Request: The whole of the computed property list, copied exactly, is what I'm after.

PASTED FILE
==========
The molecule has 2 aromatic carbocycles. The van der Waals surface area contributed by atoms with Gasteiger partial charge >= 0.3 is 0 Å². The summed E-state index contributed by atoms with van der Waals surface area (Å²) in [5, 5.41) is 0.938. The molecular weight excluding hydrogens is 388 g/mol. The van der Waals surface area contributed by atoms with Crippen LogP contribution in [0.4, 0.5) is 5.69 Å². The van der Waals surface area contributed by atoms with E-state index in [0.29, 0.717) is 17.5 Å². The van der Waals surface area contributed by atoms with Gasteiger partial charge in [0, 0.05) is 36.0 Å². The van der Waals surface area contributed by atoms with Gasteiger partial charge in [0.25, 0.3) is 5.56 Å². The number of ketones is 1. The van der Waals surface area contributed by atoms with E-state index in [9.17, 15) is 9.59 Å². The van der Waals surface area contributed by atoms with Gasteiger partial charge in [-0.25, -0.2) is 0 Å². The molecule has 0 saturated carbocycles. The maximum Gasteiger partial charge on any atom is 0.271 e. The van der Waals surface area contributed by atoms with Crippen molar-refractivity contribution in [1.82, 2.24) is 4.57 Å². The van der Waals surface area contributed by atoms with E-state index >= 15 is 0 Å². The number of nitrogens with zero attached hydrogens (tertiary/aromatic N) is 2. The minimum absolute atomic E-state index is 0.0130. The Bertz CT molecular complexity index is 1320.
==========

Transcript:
The molecule has 2 aromatic carbocycles. The van der Waals surface area contributed by atoms with Gasteiger partial charge >= 0.3 is 0 Å². The summed E-state index contributed by atoms with van der Waals surface area (Å²) in [5, 5.41) is 0.938. The molecular weight excluding hydrogens is 388 g/mol. The van der Waals surface area contributed by atoms with Crippen LogP contribution in [0.4, 0.5) is 5.69 Å². The van der Waals surface area contributed by atoms with E-state index in [0.29, 0.717) is 17.5 Å². The van der Waals surface area contributed by atoms with Gasteiger partial charge in [0, 0.05) is 36.0 Å². The van der Waals surface area contributed by atoms with Gasteiger partial charge in [0.25, 0.3) is 5.56 Å². The number of ketones is 1. The van der Waals surface area contributed by atoms with E-state index in [9.17, 15) is 9.59 Å². The van der Waals surface area contributed by atoms with Gasteiger partial charge in [-0.25, -0.2) is 0 Å². The molecule has 0 saturated carbocycles. The maximum Gasteiger partial charge on any atom is 0.271 e. The van der Waals surface area contributed by atoms with Crippen molar-refractivity contribution in [1.82, 2.24) is 4.57 Å². The van der Waals surface area contributed by atoms with E-state index >= 15 is 0 Å². The number of nitrogens with zero attached hydrogens (tertiary/aromatic N) is 2. The minimum absolute atomic E-state index is 0.0130. The Bertz CT molecular complexity index is 1320.